Impressive, immense, magnificent… These words are no exaggeration when one thinks about St. Petersburg, the Russian capital of culture, the Venice of the North, the city of canals… I think I could continue like this forever 🙂 First time in St. Petersburg? Lucky you, you have the opportunity to discover this unbelievably beautiful city!
I have been to St. Petersburg twice, and, lucky me, it rained and was cloudy and cold both times. Well, I have to admit there was sunshine as well, but not that much 🙂 And despite the weather, my visits to St. Petersburg were fantastic! To help everyone not to miss anything important in the city I compiled a list of things to do and places to see during your first journey to St. Petersburg.
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1. The Hermitage
Of course, the Hermitage is the first thing that comes to mind when St. Petersburg is mentioned. The museum is a showcase of the lavish life of the royal family, and is an absolute must. Former residence of Russian emperors, the Hermitage has exhibits to satisfy all tastes: collections of paintings, furniture, chamber interiors, archaeological artifacts, enough to get lost there for 5 hours, and even more.
Personally I got trapped for several hours on the first floor only – it holds artifacts from the ancient world. When I got to the second floor, I understood that I would need at least a day to really see the Hermitage!
2. The Aurora cruiser
The cruiser did not have a long battle life, during its young years it was more known for spending time in reparation docks than fighting for the cause. But the ship is remembered for the role it played in the rising of the Bolsheviks: its crew joined the rebellion, and the gunshot signaled the siege of the Winter Palace (which is now part of the Hermitage museum), starting the October Revolution. I guess you won’t find a more important symbol of the revolution than Aurora, so now it is the right place to find out about the October events, the history of the Russian fleet, and the role of the cruiser in the history of the country.
3. St. Isaac’s Cathedral
This is the place to keep saying ‘WOW!’. The cathedral is amazing in every sense: mosaics, paintings, sculptures, and malachite and lazuli columns. Your breath will be taken away when you enter the building and see the high ceilings, and amazingly beautiful interior. Honestly, I have no words to explain what I felt when I entered the cathedral: it is more than impressive!
It is the fourth largest cathedral in the world; during the Soviet times it was a museum, and it still keeps its status, but religious ceremonies are held there every day so I would suggest to be respectful because the church is not closed during the services.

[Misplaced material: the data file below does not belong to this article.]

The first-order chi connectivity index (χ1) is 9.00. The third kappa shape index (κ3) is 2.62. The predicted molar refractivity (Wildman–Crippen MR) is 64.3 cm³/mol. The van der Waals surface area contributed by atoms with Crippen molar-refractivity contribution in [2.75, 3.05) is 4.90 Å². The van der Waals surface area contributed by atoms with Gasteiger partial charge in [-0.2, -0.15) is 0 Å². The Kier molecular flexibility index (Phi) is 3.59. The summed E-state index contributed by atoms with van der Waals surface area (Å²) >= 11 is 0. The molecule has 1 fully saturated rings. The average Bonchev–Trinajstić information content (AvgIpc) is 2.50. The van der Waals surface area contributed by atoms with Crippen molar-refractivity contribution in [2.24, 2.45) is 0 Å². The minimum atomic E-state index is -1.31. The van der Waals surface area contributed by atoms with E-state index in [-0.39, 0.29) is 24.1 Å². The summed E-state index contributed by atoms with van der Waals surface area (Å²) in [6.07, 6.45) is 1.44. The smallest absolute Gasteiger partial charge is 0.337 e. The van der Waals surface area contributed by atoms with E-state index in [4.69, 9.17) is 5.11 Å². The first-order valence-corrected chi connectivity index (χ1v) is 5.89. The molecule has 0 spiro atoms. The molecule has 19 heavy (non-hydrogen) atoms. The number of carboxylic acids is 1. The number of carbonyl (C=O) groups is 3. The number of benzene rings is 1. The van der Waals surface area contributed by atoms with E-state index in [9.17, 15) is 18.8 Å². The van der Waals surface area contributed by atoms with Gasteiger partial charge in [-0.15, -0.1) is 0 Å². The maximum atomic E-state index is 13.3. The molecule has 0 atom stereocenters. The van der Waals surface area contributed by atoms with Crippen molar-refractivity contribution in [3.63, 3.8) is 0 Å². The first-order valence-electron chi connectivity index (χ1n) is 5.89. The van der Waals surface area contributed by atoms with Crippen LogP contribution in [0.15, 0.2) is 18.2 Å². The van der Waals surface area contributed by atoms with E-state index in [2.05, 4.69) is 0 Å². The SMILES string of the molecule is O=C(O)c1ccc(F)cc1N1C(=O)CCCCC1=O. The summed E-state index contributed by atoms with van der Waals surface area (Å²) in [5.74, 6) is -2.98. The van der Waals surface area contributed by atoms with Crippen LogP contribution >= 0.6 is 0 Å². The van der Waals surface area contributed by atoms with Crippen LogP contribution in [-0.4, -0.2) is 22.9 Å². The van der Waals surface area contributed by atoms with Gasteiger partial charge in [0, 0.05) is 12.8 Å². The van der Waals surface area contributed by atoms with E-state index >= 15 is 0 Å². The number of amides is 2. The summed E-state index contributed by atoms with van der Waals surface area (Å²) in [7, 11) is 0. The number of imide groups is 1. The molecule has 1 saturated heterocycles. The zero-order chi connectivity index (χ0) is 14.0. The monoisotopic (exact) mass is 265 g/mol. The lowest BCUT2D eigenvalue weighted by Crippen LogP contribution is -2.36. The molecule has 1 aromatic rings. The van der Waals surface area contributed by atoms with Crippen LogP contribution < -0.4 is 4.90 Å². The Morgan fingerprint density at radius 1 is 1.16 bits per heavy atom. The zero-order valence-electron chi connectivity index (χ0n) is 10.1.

4. The Church of the Savior on Spilled Blood
If you ask me what is the one place you should definitely see in St. Petersburg I would say without hesitation that it is the Church of the Savior on Spilled Blood. I still remember how awestruck I was when I first entered it: the mosaics are everywhere! This church has magnificent interiors: according to some estimations there are about 7500 square meters of mosaics on the walls. It was erected on the very place where the Russian Emperor Alexander II, named Tsar-Liberator, was wounded in an attempt to assassinate him. The church had some really difficult times: under the Soviet rule it was a warehouse, at the time of the siege of Leningrad it served as a mortuary, and it is a museum nowadays.
5. Peter and Paul Fortress
The fortress was built to protect the city, and in addition to this noble function it served as a prison for high-ranking or political criminals. If you are curious enough you can visit Trubetskoy Bastion to see the cells where the famous inmates were locked. Have you heard about Leon Trotsky, the Soviet politician, or Maxim Gorky, the Soviet writer? They spent some time in the bastion.
Now the fortress houses lots of museums, but it is the Museum of Space Exploration and Rocket Technology that gets the biggest attention. Anyway, the heart of the fortress is Peter and Paul Cathedral where the remains of the royal family are kept, including those of Nicholas II, his wife and children.
6. The Kunstkamera
If you have ever heard about Kunstkamera before, then you might think it is a dubious place to visit: after all, there are not so many people who enjoy looking at skulls, fetuses or parts of the body in jars. These are the most ‘spectacular’ exhibits of the museum, and it is no wonder that Kunstkamera became associated with its ‘curiosities’. These ‘curiosities’ overshadowed the huge collection of ethnographic and cultural objects from all over the world which present much more interest. Actually, the official name of Kunstkamera is the Museum of Anthropology and Ethnography.
7. Kazan Cathedral
Kazan Cathedral is one of the biggest churches in St. Petersburg. It was built just before the Patriotic War of 1812, and one of the most famous field marshals of Russia Mikhail Kutuzov is buried there. The cathedral is the place where the French military flags and the keys of the fortresses taken by the Russian are kept. The most striking feature of the Kazan cathedral are the columns: the half circle of them outside and 56 inside. Trust me, the sight is quite spectacular.
Of course, you will need more than one day to visit these places, but if that’s not enough for your willing heart, I have a long list of things to do in St. Petersburg.
Well, in any city you travel, you have to stay somewhere 🙂 When I search for accommodation, I always use two options: it is either AirBnB (click here for a discount on your first booking with AirBnB) or Booking.com.
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